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GCC dental program draws attention

Classes on billing and coding meet need in health-care industry, officials say.

July 19, 2010|By Max Zimbert, max.zimbert@latimes.com

NORTHEAST GLENDALE — Dental billing and coding may not sound exciting to most, but the latest degree program to be offered at Glendale Community College this fall is in high demand, administrators said.

The up-to-20-unit course that gives students skills to succeed in a growing division of the health-care industry was created after consulting with community dentists, said Mary Mirch, vice president of instructional services.

"[Staff members] literally went from dental office to dentist office in the area to see what they needed," she said.

College officials began to identify industry trends and work on changes to their program, Mirch said.

"What we were finding is that in a lot of different areas, there needed to be a modification to the certificate to deal with specializations," she said. "It wasn't terribly long ago when it was rare for people to have dental insurance, but now a lot more people do."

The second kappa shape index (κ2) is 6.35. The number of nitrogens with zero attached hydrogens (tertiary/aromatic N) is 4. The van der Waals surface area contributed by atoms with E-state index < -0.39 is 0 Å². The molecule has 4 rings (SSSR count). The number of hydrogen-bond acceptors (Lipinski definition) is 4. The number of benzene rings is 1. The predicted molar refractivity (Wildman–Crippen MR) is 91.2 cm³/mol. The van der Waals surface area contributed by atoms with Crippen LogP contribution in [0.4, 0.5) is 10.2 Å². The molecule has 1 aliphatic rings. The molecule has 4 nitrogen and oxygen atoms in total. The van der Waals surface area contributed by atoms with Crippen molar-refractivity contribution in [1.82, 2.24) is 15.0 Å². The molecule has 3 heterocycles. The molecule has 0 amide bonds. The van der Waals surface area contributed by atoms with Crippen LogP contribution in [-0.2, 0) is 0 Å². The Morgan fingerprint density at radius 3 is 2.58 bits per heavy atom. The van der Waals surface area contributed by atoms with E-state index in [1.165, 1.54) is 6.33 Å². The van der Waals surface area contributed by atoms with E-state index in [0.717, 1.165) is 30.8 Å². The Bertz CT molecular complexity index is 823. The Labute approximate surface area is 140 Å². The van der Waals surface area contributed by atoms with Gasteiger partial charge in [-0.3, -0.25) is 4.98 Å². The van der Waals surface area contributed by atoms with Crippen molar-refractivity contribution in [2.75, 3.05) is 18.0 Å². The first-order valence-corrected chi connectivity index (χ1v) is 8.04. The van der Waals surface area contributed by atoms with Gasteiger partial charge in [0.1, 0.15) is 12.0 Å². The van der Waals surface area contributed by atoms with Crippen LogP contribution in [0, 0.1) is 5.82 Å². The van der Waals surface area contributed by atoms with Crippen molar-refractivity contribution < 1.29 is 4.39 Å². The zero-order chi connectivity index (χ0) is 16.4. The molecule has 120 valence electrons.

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The course is about eight classes, with units costing $24 each. The degree and certificate is an extension of the dental front office courses that were first offered for credit last year, officials said.

"Medical and dental billing is becoming an opportunity for people to find a job that can help provide for their families and provide them with the flexibility they need to do other things," Mirch said.

Billing in particular is an emerging sector of the health-care field, officials said. Some practices keep their systems inside, while many dentists contract out with specialized services to manage them.

One error could threaten medical reimbursement, officials said.

Casey Dunlap, office manager for J. Luis Ruiz and Associates in Burbank, said larger dental offices like Western Dental put a higher premium on billing, but private offices like hers, which see many patients without health insurance, are less inclined to outsource their billing department.

"Someone who sees a high volume of patients would probably think it's very important," she said. "That's how they get paid."

But dental offices of all sizes would benefit from expert billers and coders, Mirch said. After all, it determines their reimbursement.

"As a consequence, it's really important to have people who don't just submit the papers, but know how to ensure how they will be reimbursed," she said.

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